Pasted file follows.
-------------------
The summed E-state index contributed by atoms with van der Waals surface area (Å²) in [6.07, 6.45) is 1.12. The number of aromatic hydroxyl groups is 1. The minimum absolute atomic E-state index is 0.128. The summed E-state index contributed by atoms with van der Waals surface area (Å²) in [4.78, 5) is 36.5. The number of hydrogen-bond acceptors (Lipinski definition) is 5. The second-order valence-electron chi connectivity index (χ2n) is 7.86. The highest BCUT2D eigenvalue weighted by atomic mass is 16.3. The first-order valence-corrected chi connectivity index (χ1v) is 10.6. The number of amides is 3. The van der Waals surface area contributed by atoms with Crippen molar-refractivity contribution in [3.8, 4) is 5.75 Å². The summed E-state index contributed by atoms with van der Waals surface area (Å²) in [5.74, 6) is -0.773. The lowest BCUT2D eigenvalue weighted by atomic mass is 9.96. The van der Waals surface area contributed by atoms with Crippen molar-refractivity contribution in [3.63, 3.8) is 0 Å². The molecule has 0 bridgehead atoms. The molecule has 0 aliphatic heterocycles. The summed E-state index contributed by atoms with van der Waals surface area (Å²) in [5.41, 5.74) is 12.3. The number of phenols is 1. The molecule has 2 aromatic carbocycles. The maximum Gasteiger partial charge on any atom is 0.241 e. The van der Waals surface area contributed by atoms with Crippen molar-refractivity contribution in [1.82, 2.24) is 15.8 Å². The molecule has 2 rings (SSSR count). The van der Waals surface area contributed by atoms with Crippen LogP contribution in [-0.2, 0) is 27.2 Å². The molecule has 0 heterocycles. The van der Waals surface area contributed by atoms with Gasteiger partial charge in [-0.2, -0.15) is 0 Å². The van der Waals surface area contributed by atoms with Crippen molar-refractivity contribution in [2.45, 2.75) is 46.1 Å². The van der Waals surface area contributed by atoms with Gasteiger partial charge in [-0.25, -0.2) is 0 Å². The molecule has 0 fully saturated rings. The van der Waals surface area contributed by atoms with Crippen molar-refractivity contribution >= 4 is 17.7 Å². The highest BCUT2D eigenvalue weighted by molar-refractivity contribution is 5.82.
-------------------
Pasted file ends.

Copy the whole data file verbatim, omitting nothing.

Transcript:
The summed E-state index contributed by atoms with van der Waals surface area (Å²) in [6.07, 6.45) is 1.12. The number of aromatic hydroxyl groups is 1. The minimum absolute atomic E-state index is 0.128. The summed E-state index contributed by atoms with van der Waals surface area (Å²) in [4.78, 5) is 36.5. The number of hydrogen-bond acceptors (Lipinski definition) is 5. The second-order valence-electron chi connectivity index (χ2n) is 7.86. The highest BCUT2D eigenvalue weighted by atomic mass is 16.3. The first-order valence-corrected chi connectivity index (χ1v) is 10.6. The number of amides is 3. The van der Waals surface area contributed by atoms with Crippen molar-refractivity contribution in [3.8, 4) is 5.75 Å². The summed E-state index contributed by atoms with van der Waals surface area (Å²) in [5.74, 6) is -0.773. The lowest BCUT2D eigenvalue weighted by atomic mass is 9.96. The van der Waals surface area contributed by atoms with Crippen molar-refractivity contribution in [3.63, 3.8) is 0 Å². The molecule has 0 bridgehead atoms. The molecule has 0 aliphatic heterocycles. The summed E-state index contributed by atoms with van der Waals surface area (Å²) in [5.41, 5.74) is 12.3. The number of phenols is 1. The molecule has 2 aromatic carbocycles. The maximum Gasteiger partial charge on any atom is 0.241 e. The van der Waals surface area contributed by atoms with Crippen molar-refractivity contribution in [1.82, 2.24) is 15.8 Å². The molecule has 2 rings (SSSR count). The van der Waals surface area contributed by atoms with Crippen LogP contribution in [-0.2, 0) is 27.2 Å². The molecule has 0 heterocycles. The van der Waals surface area contributed by atoms with Gasteiger partial charge in [-0.2, -0.15) is 0 Å². The van der Waals surface area contributed by atoms with Crippen molar-refractivity contribution in [2.45, 2.75) is 46.1 Å². The van der Waals surface area contributed by atoms with Gasteiger partial charge in [-0.25, -0.2) is 0 Å². The molecule has 0 fully saturated rings. The van der Waals surface area contributed by atoms with Crippen molar-refractivity contribution >= 4 is 17.7 Å². The highest BCUT2D eigenvalue weighted by molar-refractivity contribution is 5.82.